For the first time anywhere, Spook Central is proud to present the lost (but not anymore) Thanksgiving Day Parade art gallery featuring that level's big boss: Blinkers, the Science Pup! You remember Blinkers, right? We saw him oh so briefly in the "Atari Live Trailer" from December 3, 2008 (stills below). Well, now you can see his concept art, as well as storyboards from his pre-fight cutscene (in the Miscellaneous gallery), and the rough cut video of that pre-fight cutscene! Also, it would seem that at one point in the parade level the player would have traversed through Ray's Occult Books, as there is concept art for it in that gallery, and a few concepts of jars that would have been on the shelves in the Miscellaneous section.

Image    Image

But that's not all! In addition to the parade gallery, there are a few hidden images in the other galleries, too. The images are there in the PC game's assets, but they're not shown in the galleries inside the game itself. One of these hidden images is the key to the Gozerian Alphabet in the Miscellaneous gallery. You can use it to decipher all of the hidden symbols seen here and there throughout the game (equip the PKE Meter in the Crypt Alley section of the cemetery to see some writing on the walls) and on some of the concept art. I tried it on some of the hidden Crypt Alley writing, but I couldn't get a clear enough shot to decipher more than a word and a few letters (which may be incorrect).


Here's where I now go into detail as to how I got these art gallery images out of the PC game assets and put them into the form you see on the website. If you're not interested in this information, you can stop reading now and go check out the art galleries.

All of these images are stored in the file w32art02.pod in the art\ui\tiles\ directory, with the thumbnails stored in the art\ui\thumbs directory. You can safely ignore the thumbnails, though a few thumbnails are also found in the tiles directory (they can be deleted). In each are the subdirectories: cemetery, hotel, hotelreturn, library, lostisland, misc, museum, parade, and timessquare. The images are stored as .tex files, with each image broken up into several parts ("tiles"). The game stores all of its textures and other image assets as .tex files, so the first three steps listed below can be used for any of the .tex files in the game. The programs mentioned in Steps 1-3 can be found on the PC Gaming page here on Spook Central.

   1. Use Dragon Unpacker to get the .tex files out of the .pod file.

   2. Convert from .tex to .dds using the Ghostbusters TEX Converter.

   3. Convert from .dds to lossless .bmp or .png using DDS Converter.

At this point we would have done everything necessary for the majority of the game's .tex files. You could then edit them in any image editor and then convert them to .jpg, .gif, or .png for the final file to be uploaded. With the unlockable art gallery images we have to do one more step because they are not stored as singular images.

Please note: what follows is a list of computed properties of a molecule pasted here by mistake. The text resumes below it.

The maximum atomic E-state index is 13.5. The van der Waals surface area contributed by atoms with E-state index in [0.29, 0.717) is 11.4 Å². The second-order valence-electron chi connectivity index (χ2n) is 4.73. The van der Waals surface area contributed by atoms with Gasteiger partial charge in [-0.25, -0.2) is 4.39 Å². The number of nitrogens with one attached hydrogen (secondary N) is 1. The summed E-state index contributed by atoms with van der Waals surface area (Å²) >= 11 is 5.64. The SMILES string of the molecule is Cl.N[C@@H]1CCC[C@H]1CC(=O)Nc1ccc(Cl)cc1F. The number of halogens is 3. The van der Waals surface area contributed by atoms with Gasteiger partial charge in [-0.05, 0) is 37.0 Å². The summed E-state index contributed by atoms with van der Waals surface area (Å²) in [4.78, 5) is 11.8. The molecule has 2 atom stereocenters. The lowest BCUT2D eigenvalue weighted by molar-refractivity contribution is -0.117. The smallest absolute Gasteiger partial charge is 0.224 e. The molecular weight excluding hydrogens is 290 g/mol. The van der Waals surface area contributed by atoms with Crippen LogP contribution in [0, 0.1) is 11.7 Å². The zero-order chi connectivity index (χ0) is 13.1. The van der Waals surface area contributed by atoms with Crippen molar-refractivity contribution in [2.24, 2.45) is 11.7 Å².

You see, the art images are stored as 512x512 pixel pieces ("tiles"), which will need to be reassembled into single images. The file names give you a clue as to which part of the image it is. Anything with an "a" near the end is in the 1st row of the image, a "b" is the 2nd row, and so on. The numbers at the end tell you what column that part is in. A file with "b03" at the end of the filename is in the 2nd row, 3rd column.

For example "char_gravegollem001" contains 16 parts, in 4 rows and 4 columns.
Row 1: char_gravegollem001_a01.tex through char_gravegollem001_a04.tex
Row 2: char_gravegollem001_b01.tex through char_gravegollem001_b04.tex
Row 3: char_gravegollem001_c01.tex through char_gravegollem001_c04.tex
Row 4: char_gravegollem001_d01.tex through char_gravegollem001_d04.tex

Piece them together that way and you'll get the full-size image. Follow this methodology for the rest of the images, though not all of them are prefect squares like this example.

   4. Piece together the parts of each individual image one at a time using GlueIt v1.06 (requires .NET Framework v2.0).

When you run GlueIt, you will see a clean interface with four clearly defined steps. You need to run these steps on each set of image parts ONE AT A TIME! With 287 total complete images, this means you'll be doing this 287 times. Step 1 is simple: just open the image parts you want to glue together. Make sure they're listed in order. The easiest way to do that is to select them from the last one to the first in the file open dialog box; using Shift+Arrow Keys to highlight them all. Under Step 2 you'll need to put in the number of columns, which varies per image set, but is always easily determined by looking at the highest number at the end of the filenames. In the above example of "char_gravegollem001", you'll notice the numbering goes up to "04", so that means that there are 4 columns in that image. After typing in "4" in the Number of Columns field, press the big "GlueIt" button. A preview window will pop up, but since there are no scrollbars in it, you probably won't be able to see the entire glued image, rendering the preview rather useless. Ignore "Step 3 - Preview" as it doesn't really show you the glued image all that well. Move on to Step 4, where you select the output format (.bmp, .png, or .jpg) for the reassembled image, and save it where every you want. Now press the "Clear" button under Step 1 and start all over again on the next set of image pieces.

   5. (OPTIONAL) In your favorite image editor, crop the excess blackness from each image (you'll have to do it one-by-one as the amount of blackness differs per image) and when you're satisfied with the final image, save it to .jpg or .png (or .gif for some of the images with lesser colors, if you want).

That's all there is to it. It may not seem like a lot of work - only five easy steps - but since Steps 4 and 5 have do be done on a per image basis, can't be automated, and there are almost 300 images, it gets to be quite the task. So with that in mind, if you want to use any of my converted and reassembled art gallery images on your site, you are free to use a few of them (no more than 20 across all galleries), but please give me credit and a link. The source material may be a PC video game that a lot of people own and could extract the images from themselves, but it took a helluva lot of work to get them looking as nice and neat as you see on this site, and I doubt that anyone else is going to bother to do all of that work themselves when I've already done it for everyone, so a little credit isn't too much to ask.

Established August 1996

In Loving Memory of Joel Richard Rudoff (July 28, 1944 - January 20, 2014)

In Loving Memory of Linda Joyce Rudoff (July 12, 1948 - November 29, 2015)

Doreen Mulman (May 22, 1961 - March 14, 2014)


GB Reboot Facebook
GB News
Proton Charging
GB Fans
Ghostbusters Mania
Ghostbusters Wiki

GB Fans


Paul's For Sale/Trade List

Ghostbusters Ecto-Web

The Art Of Tristan Jones

Ghostbusters Merch at Amazon.com

User tools

XML Feeds


powered by b2evolution free blog software